There was more: a lawsuit alleging the premier's office was fostering a "poisoned work environment;" drink parties in the agriculture minister's legislature office; the justice minister trying to interfere in the administration of justice by calling up Edmonton's police chief on a traffic ticket.
Humming in the background was a long-running RCMP investigation into potential criminal identity fraud in the vote that saw Kenney elected UCP leader.
And this was on top of Kenney's government passing a law in 2019 that sacked the election official investigating Kenney's UCP for campaign violations.
As the calendar flipped to 2022, the drumbeats of dissent grew louder, even as COVID-19 receded and oil and gas prices soared, returning Alberta to multibillion-dollar budget surpluses.
UCP discontents had been angling to accelerate a party leadership review.
That vote was moved, changed to a special one-day vote, then altered again to a mail-in referendum. Critics said Kenney's team was moving the goalposts to keep from losing.
Kenney called his critics "lunatics" and then, in his speech to kick off the leadership vote, asked for their forgiveness.
On May 18, he got 51 per cent support -- technically enough to survive, but he said it was time to go.
On Thursday, UCP members meet in Calgary to seal his fate.
The outcome is not in doubt. A new premier will be chosen.
The gig is up.
This report by The Canadian Press was first published Oct. 2, 2022.
CTVNews.ca Top Stories
Starting on Thursday, eligible Canadians can apply through the Canada Revenue Agency to receive funding as part of the first ever federal dental-care program, and as of Dec. 12 applications will open for low-income renters looking to access the one-time top-up to the Canada Housing Benefit.
A 101-year-old message has been discovered by workers removing the base of a former statue in front of the Manitoba legislature.
Police across the country are seeing a rise in criminals preying on fears of the elderly with what's known as grandparent scams.
Emails released through a public inquiry suggest federal Liberal political aides were scrambling earlier this year to figure out the extent to which members of the Canadian Armed Forces were supporting "Freedom Convoy" protests that had gridlocked downtown Ottawa.
Amazon CEO Andy Jassy said Wednesday the company does not have plans to stop selling the antisemitic film that gained notoriety recently after Brooklyn Nets guard Kyrie Irving tweeted out an Amazon link to it.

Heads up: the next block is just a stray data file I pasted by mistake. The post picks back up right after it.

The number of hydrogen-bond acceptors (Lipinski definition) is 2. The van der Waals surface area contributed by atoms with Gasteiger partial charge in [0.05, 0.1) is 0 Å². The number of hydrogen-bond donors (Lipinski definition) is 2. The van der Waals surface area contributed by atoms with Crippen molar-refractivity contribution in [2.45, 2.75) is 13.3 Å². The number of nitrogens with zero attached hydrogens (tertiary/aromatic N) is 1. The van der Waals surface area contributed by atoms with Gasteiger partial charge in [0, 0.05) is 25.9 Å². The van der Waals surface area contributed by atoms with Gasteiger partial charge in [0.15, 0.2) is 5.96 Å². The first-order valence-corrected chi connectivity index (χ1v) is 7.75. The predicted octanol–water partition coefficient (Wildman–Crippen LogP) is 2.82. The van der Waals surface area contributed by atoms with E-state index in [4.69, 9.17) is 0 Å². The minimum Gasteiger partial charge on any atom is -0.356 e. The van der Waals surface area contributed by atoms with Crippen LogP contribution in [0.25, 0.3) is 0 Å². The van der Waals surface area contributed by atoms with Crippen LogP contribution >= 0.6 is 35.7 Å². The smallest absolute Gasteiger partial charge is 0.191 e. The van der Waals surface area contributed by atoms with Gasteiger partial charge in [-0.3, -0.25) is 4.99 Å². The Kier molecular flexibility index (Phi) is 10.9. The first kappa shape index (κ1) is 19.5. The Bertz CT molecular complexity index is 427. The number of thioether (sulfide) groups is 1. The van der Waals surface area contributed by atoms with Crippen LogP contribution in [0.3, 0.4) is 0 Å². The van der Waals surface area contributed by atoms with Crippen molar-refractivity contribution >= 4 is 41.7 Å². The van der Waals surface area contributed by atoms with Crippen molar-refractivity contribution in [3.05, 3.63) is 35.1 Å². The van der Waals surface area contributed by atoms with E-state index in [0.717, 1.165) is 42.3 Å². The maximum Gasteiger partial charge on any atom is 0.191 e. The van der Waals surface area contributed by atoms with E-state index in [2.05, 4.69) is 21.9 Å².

Oklahoma musician Jake Flint died unexpectedly over the weekend, hours after getting married, his publicist says. He was 37.
A judge declared a mistrial Wednesday after jurors said they were hopelessly deadlocked at the trial of "That '70s Show" actor Danny Masterson, who was charged with three rapes.
Christine McVie, the British-born Fleetwood Mac vocalist, songwriter and keyboard player whose cool, soulful contralto helped define such classics as 'You Make Loving Fun,' 'Everywhere' and 'Don't Stop,' died Wednesday at age 79.
The former CEO of the failed cryptocurrency exchange FTX said Wednesday that he did not 'knowingly' misuse customers' funds, and said he believes his millions of angry customers will eventually be made whole.
Calgary police were on the run Wednesday, trying to catch a car thief who stole – and then ditched – vehicle after vehicle.
Calgary mayor Jyoti Gondek says she wishes more thought would've gone into Danielle Smith's first move as premier.
A decrease in temperatures is likely leading to an increase in utility and heating bills as Calgarians crank up their thermostats in preparation for another cold snap.
A judge has cleared the way for a dog that fatally attacked another dog in Saskatoon to be killed.
Saskatoon police are requesting the public's help in finding a woman who was last seen in late October.
Krysta Arsenault has been a patient at Broadway Family Physicians since it’s been open but walked out the doors for the last time on Wednesday.
Canada will take the pitch in Qatar for its third and final FIFA World Cup match on Thursday morning. Here's how to watch in Regina.
The Saskatchewan NDP called on the provincial government to act on surgical and diagnostic wait times while highlighting one of the thousands of people affected by the issue.
With funding from the federal government, the hours of operation for Awasiw – The Warming Place in Regina will be extended overnight beginning on Dec. 1.